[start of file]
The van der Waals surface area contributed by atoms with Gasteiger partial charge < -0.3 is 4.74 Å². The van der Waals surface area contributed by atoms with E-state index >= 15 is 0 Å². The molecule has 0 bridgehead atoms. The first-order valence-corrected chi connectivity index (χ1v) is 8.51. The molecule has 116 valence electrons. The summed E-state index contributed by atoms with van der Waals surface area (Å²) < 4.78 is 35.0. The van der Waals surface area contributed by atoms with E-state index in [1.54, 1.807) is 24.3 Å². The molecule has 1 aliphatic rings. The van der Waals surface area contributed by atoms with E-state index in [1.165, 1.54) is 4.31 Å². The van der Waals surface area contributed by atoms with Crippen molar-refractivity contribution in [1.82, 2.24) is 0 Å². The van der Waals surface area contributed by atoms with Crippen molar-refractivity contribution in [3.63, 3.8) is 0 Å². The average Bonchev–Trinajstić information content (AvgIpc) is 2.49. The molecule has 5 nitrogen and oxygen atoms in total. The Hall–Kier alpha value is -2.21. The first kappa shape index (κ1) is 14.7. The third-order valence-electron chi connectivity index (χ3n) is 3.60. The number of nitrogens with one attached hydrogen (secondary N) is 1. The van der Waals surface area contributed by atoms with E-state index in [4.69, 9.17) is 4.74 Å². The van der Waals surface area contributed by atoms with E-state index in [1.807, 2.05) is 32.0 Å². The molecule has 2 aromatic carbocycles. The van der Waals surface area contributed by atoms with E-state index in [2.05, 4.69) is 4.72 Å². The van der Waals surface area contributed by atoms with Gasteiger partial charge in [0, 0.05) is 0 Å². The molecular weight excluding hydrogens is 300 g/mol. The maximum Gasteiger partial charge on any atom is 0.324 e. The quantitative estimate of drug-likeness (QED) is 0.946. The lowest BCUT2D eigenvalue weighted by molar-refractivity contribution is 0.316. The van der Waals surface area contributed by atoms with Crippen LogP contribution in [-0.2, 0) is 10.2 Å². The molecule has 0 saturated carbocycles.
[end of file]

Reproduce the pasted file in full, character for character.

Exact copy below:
The van der Waals surface area contributed by atoms with Gasteiger partial charge < -0.3 is 4.74 Å². The van der Waals surface area contributed by atoms with E-state index >= 15 is 0 Å². The molecule has 0 bridgehead atoms. The first-order valence-corrected chi connectivity index (χ1v) is 8.51. The molecule has 116 valence electrons. The summed E-state index contributed by atoms with van der Waals surface area (Å²) < 4.78 is 35.0. The van der Waals surface area contributed by atoms with E-state index in [1.54, 1.807) is 24.3 Å². The molecule has 1 aliphatic rings. The van der Waals surface area contributed by atoms with E-state index in [1.165, 1.54) is 4.31 Å². The van der Waals surface area contributed by atoms with Crippen molar-refractivity contribution in [1.82, 2.24) is 0 Å². The van der Waals surface area contributed by atoms with Crippen molar-refractivity contribution in [3.63, 3.8) is 0 Å². The average Bonchev–Trinajstić information content (AvgIpc) is 2.49. The molecule has 5 nitrogen and oxygen atoms in total. The Hall–Kier alpha value is -2.21. The first kappa shape index (κ1) is 14.7. The third-order valence-electron chi connectivity index (χ3n) is 3.60. The number of nitrogens with one attached hydrogen (secondary N) is 1. The van der Waals surface area contributed by atoms with E-state index in [4.69, 9.17) is 4.74 Å². The van der Waals surface area contributed by atoms with E-state index in [1.807, 2.05) is 32.0 Å². The molecule has 2 aromatic carbocycles. The van der Waals surface area contributed by atoms with E-state index in [2.05, 4.69) is 4.72 Å². The van der Waals surface area contributed by atoms with Gasteiger partial charge in [0, 0.05) is 0 Å². The molecular weight excluding hydrogens is 300 g/mol. The maximum Gasteiger partial charge on any atom is 0.324 e. The quantitative estimate of drug-likeness (QED) is 0.946. The lowest BCUT2D eigenvalue weighted by molar-refractivity contribution is 0.316. The van der Waals surface area contributed by atoms with Crippen LogP contribution in [-0.2, 0) is 10.2 Å². The molecule has 0 saturated carbocycles.